• The perils of being friends with the boss - The editor on my first newspaper had a habit of standing behind you as you were writing. Eventually, unnerved by his presence, you would stop writing. "What are you doing?" he would ask, amazed. "I'm thinking," the hapless reporter would answer. "Don't think! Write!" he would bark, emphasising the point with a jab of his finger between the shoulder blades - 27th October
  • Annie get your (politically correct) gun - I was sure that the score also contained a song called "I'm an Indian Too" - 24th October
  • It's not time to junk the breeches and bonnets - The death of the costume drama on the BBC has been declared before. By the BBC. In the Eighties the Corporation decided that the public no longer had an appetite for it, and barely made any, denying a generation adaptations of the classics - 22nd October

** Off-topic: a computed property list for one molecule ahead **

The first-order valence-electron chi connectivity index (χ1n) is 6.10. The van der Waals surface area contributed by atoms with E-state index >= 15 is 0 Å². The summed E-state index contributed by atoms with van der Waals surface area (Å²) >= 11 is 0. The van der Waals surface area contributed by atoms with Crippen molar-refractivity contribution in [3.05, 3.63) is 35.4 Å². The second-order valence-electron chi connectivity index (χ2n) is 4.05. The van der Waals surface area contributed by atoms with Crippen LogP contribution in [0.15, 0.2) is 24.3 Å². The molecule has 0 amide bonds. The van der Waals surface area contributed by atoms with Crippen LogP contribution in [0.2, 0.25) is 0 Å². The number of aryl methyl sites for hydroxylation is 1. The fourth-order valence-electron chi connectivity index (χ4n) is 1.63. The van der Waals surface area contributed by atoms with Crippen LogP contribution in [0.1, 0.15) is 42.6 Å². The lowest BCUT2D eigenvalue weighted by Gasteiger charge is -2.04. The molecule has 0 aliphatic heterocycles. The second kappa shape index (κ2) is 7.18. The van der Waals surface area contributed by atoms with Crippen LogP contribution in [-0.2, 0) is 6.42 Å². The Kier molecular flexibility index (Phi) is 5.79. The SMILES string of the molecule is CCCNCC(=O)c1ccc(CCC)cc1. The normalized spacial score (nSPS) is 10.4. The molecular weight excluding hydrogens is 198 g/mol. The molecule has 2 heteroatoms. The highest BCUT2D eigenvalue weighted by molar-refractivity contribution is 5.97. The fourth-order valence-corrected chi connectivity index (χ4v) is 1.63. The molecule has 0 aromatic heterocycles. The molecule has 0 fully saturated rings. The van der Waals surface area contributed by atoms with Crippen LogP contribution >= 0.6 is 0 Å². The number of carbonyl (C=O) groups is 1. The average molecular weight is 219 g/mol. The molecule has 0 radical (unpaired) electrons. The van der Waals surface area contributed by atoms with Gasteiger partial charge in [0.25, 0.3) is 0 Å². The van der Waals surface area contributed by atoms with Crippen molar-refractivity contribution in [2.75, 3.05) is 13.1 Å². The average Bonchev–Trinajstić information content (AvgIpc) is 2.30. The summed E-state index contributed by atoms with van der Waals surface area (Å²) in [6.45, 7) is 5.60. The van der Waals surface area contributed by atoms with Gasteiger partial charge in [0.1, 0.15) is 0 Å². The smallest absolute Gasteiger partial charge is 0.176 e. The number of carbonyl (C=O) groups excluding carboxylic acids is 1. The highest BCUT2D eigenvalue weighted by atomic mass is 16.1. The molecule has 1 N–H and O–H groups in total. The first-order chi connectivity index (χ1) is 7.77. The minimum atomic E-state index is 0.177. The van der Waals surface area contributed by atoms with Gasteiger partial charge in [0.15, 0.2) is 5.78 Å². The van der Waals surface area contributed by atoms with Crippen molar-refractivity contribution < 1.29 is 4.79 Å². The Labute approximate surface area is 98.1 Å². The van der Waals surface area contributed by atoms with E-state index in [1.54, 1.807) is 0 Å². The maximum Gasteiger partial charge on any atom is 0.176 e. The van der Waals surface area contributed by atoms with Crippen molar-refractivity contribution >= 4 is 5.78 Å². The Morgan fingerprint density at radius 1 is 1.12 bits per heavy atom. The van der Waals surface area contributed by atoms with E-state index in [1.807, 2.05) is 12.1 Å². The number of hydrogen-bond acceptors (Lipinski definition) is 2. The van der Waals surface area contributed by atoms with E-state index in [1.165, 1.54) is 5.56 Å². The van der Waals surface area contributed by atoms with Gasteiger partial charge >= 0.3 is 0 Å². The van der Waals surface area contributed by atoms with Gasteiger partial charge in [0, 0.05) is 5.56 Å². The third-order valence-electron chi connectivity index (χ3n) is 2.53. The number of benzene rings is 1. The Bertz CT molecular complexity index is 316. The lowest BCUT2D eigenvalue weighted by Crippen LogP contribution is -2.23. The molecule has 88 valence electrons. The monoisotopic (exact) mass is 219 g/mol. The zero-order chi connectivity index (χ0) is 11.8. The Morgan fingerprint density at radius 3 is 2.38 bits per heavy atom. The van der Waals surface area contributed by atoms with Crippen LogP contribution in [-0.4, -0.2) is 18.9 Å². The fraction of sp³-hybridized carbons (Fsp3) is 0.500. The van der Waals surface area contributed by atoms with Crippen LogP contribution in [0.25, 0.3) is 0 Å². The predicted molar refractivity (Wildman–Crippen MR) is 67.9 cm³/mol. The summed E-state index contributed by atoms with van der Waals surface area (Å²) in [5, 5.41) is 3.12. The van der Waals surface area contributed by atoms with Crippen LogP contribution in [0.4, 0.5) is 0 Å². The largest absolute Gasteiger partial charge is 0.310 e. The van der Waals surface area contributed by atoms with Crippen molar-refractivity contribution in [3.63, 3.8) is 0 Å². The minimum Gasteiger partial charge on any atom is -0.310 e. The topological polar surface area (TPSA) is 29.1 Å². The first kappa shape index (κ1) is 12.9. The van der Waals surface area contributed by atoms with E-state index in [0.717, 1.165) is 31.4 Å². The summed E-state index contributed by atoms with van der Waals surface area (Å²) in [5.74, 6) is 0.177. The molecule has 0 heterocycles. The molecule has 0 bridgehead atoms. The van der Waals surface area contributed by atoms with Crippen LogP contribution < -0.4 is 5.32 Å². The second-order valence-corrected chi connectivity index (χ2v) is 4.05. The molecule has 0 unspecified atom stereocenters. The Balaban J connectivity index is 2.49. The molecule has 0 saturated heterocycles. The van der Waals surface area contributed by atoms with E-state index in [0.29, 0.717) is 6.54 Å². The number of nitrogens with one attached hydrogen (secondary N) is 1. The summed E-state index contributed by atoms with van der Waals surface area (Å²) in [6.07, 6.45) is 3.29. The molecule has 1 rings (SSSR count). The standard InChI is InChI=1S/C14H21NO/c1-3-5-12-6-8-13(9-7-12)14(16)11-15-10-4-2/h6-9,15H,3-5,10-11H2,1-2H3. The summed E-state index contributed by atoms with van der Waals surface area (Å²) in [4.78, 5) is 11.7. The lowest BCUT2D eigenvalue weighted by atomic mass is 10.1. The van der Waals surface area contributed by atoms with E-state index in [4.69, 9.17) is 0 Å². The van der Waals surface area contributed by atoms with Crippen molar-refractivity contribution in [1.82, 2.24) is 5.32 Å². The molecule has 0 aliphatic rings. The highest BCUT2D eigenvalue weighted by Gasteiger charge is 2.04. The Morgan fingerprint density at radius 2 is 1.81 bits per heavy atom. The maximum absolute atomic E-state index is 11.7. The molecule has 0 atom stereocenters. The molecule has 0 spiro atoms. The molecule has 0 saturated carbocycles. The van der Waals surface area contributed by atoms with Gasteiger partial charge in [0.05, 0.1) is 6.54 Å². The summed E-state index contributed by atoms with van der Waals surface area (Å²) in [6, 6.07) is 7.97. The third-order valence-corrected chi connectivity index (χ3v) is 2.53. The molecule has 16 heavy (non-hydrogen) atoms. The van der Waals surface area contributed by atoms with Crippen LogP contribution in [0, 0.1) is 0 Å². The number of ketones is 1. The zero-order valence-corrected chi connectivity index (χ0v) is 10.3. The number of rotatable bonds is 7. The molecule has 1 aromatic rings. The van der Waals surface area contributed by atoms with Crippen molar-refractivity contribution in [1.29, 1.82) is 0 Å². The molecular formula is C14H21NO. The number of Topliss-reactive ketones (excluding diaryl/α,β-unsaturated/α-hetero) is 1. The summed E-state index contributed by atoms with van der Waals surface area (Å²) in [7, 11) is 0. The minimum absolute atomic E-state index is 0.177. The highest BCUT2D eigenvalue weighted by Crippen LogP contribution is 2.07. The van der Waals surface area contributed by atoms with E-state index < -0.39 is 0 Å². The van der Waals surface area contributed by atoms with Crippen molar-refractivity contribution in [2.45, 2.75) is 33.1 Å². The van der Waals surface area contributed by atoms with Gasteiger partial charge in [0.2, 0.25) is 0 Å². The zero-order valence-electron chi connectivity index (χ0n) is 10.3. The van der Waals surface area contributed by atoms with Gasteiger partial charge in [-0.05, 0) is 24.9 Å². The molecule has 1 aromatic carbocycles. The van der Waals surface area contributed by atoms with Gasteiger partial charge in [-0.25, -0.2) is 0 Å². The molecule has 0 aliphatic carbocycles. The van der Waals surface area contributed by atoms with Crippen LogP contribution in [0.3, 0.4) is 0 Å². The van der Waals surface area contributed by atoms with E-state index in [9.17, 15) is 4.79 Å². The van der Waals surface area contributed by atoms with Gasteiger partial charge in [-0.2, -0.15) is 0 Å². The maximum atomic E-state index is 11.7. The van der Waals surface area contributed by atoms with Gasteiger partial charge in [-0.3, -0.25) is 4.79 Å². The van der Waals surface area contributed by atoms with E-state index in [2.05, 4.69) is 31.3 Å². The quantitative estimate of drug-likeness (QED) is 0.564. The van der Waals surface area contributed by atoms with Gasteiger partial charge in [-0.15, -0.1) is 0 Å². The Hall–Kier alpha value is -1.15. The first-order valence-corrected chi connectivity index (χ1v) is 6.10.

• Hirst's £250k (gift) - There's no need for me to comment on the quality of Damien Hirst's new paintings at London's Wallace Collection. The art critics have delivered their verdict - 17th October
  • I seek to understand David Hare - There's something that disturbs me about the subtitle David Hare has given to his new play The Power of Yes. It is "A dramatist seeks to understand the financial crisis - 10th October
  • Time to ditch these meaningless awards - Who exactly is exempt from playing music of black origin? - 3rd October
  • BBC4 should watch its back - I've never known a time when the BBC had so few friends in the main political parties. Ben Bradshaw, the Culture Secretary and Jeremy Hunt, his Conservative shadow, seem to be vying with each other to be the more antagonistic to the corporation - 26th September